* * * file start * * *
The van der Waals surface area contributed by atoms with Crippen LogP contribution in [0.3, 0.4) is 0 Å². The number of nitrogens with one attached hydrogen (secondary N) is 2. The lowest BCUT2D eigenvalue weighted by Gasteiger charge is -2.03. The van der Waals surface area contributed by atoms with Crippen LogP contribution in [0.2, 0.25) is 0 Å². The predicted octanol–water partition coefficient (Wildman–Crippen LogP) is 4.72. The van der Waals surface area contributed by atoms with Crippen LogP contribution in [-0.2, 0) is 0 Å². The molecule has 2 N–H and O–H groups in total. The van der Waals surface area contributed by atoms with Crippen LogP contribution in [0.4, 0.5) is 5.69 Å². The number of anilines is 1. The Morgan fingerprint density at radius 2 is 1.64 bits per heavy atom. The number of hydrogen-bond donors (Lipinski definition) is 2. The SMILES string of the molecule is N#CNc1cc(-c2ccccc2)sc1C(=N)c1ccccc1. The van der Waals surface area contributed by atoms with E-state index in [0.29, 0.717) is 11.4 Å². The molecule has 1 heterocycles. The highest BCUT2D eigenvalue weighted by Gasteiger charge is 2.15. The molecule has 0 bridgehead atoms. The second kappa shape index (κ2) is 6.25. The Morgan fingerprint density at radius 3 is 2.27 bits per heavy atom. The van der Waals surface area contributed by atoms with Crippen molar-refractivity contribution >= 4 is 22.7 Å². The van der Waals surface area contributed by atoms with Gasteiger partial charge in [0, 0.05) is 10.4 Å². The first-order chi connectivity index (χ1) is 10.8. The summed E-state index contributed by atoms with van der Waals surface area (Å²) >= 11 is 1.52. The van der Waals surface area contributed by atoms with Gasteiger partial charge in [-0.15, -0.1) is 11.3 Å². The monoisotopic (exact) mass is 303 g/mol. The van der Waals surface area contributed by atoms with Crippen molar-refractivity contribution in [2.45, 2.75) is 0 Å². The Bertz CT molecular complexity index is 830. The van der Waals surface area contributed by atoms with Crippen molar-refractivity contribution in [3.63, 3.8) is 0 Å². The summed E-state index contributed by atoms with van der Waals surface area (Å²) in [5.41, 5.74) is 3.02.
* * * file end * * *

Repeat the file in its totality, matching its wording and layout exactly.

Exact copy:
The van der Waals surface area contributed by atoms with Crippen LogP contribution in [0.3, 0.4) is 0 Å². The number of nitrogens with one attached hydrogen (secondary N) is 2. The lowest BCUT2D eigenvalue weighted by Gasteiger charge is -2.03. The van der Waals surface area contributed by atoms with Crippen LogP contribution in [0.2, 0.25) is 0 Å². The predicted octanol–water partition coefficient (Wildman–Crippen LogP) is 4.72. The van der Waals surface area contributed by atoms with Crippen LogP contribution in [-0.2, 0) is 0 Å². The molecule has 2 N–H and O–H groups in total. The van der Waals surface area contributed by atoms with Crippen LogP contribution in [0.4, 0.5) is 5.69 Å². The number of anilines is 1. The Morgan fingerprint density at radius 2 is 1.64 bits per heavy atom. The number of hydrogen-bond donors (Lipinski definition) is 2. The SMILES string of the molecule is N#CNc1cc(-c2ccccc2)sc1C(=N)c1ccccc1. The van der Waals surface area contributed by atoms with E-state index in [0.29, 0.717) is 11.4 Å². The molecule has 1 heterocycles. The highest BCUT2D eigenvalue weighted by Gasteiger charge is 2.15. The molecule has 0 bridgehead atoms. The second kappa shape index (κ2) is 6.25. The Morgan fingerprint density at radius 3 is 2.27 bits per heavy atom. The van der Waals surface area contributed by atoms with Crippen molar-refractivity contribution >= 4 is 22.7 Å². The van der Waals surface area contributed by atoms with Gasteiger partial charge in [0, 0.05) is 10.4 Å². The first-order chi connectivity index (χ1) is 10.8. The summed E-state index contributed by atoms with van der Waals surface area (Å²) >= 11 is 1.52. The van der Waals surface area contributed by atoms with Gasteiger partial charge in [-0.15, -0.1) is 11.3 Å². The monoisotopic (exact) mass is 303 g/mol. The van der Waals surface area contributed by atoms with Crippen molar-refractivity contribution in [2.45, 2.75) is 0 Å². The Bertz CT molecular complexity index is 830. The van der Waals surface area contributed by atoms with Crippen molar-refractivity contribution in [3.63, 3.8) is 0 Å². The summed E-state index contributed by atoms with van der Waals surface area (Å²) in [5.41, 5.74) is 3.02.